The recent report of Colorado’s first death from flu this season, in a Weld County young adult with no underlying health problems, is an unfortunate reminder of how serious influenza can be.
During National Influenza Vaccination Week, the Larimer County Department of Health and Environment wants to remind everyone that immunizations are the best way to protect yourself from getting – or giving others – the flu. If you haven’t gotten a flu vaccine yet, get one as soon as you can.
Though the number of confirmed hospitalized cases in Larimer County — five — is low right now, the virus is here and with holiday travel and social gatherings the number will rise.
It is still early in the flu season, and there’s plenty of vaccine to go around,” said Nancy Tippin, RN, supervisor of the Health Department’s Immunization Program. “Flu vaccine is available at clinics, pharmacies, doctor’s offices, and at the Health Department, so it should not be difficult to find one. If you don’t like shots, most healthy people under 50 can get the nasal spray vaccine.” For most people with health insurance, the vaccine should be free if they go to their primary care provider.
The CDC recommends that anyone over 6-months old should receive a flu vaccination. It is especially important for those with weakened immune systems, with special health needs, pregnant women, and the elderly. People at high risk for developing serious flu complications include children younger than 5 years; people 65 years of age and older; pregnant women; those with impairments in the development or function of the brain; people with certain long-term medical conditions, such as asthma, diabetes, heart disease, blood disorders, severe obesity,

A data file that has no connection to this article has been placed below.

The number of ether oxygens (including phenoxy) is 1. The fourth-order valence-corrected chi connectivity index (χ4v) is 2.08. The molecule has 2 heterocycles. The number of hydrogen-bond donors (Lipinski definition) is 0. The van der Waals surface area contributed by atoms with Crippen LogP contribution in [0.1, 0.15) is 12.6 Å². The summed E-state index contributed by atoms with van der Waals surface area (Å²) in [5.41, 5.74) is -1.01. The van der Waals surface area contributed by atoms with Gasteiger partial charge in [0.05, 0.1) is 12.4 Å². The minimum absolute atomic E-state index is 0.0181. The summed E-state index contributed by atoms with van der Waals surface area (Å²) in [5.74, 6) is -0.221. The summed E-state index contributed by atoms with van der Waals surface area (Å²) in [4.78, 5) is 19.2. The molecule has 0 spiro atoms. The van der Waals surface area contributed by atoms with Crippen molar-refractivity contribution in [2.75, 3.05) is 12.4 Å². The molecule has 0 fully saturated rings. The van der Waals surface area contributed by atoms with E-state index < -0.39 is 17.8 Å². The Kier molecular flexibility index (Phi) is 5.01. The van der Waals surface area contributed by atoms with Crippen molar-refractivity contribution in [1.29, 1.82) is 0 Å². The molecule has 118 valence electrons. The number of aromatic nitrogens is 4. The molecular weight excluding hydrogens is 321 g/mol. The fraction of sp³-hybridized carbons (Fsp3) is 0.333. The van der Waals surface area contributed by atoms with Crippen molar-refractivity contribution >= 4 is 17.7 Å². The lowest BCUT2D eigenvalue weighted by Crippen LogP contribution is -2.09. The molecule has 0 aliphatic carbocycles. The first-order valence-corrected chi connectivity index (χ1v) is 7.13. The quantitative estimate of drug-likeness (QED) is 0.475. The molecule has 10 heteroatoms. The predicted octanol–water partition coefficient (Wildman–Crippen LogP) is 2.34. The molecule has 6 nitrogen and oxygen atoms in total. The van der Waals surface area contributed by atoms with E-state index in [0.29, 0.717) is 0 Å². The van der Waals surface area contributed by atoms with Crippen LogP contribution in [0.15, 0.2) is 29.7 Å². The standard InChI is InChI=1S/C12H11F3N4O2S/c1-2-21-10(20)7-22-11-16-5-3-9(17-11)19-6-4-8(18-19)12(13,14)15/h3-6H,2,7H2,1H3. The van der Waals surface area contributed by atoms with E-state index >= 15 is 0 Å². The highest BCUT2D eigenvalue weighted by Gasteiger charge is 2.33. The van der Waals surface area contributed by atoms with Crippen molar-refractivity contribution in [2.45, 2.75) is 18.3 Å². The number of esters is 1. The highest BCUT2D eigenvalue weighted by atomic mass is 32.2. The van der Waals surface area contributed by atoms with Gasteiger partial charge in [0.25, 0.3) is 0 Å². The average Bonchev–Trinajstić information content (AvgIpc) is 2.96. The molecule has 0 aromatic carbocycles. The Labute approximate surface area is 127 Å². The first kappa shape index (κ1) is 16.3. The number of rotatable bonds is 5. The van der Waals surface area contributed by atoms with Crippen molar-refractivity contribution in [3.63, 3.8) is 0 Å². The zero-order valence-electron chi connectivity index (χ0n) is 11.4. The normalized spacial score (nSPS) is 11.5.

kidney and liver disorders, HIV infection or AIDS and cancer.
For these people, getting the flu can mean more serious illness, including hospitalization or worsening of an existing chronic condition. But severe complications and death can also occur in those who are in good health. About 40 percent of pediatric flu deaths in the U.S. occur in children with no underlying health problems.
This year’s vaccine is formulated to prevent at least three strains of flu, though some vaccines protect against four strains. The predominant circulating strain so far this season has been the type A H1N1 flu, which caused the 2009 outbreak and has been more severe in younger age groups than typical flu strains. However other strains may emerge and become dominant in coming months.
“H1N1 can cause more hospitalizations and deaths than usual among younger age groups, unlike last year’s H3N2 strain that hit the elderly hard,” said Tippin. “Since young people mount the strongest response to vaccinations, this year’s vaccine will offer good protection.”
Each year, flu vaccines are formulated to match the strains of the virus expected to circulate that year. Flu viruses are always changing and this year’s vaccine is meant to provide good protection against the currently circulating types.
“If you haven’t received your flu vaccine yet, this is a perfect time as families and friends gather for the holidays, public travel increases, and as flu activity begins to increase,” said Tippin. “Protecting yourself also protects others.
“It’s not too late to get your flu shot or spray vaccine. In fact, it’s the perfect time.”
For more information, see www.larimer.org/health.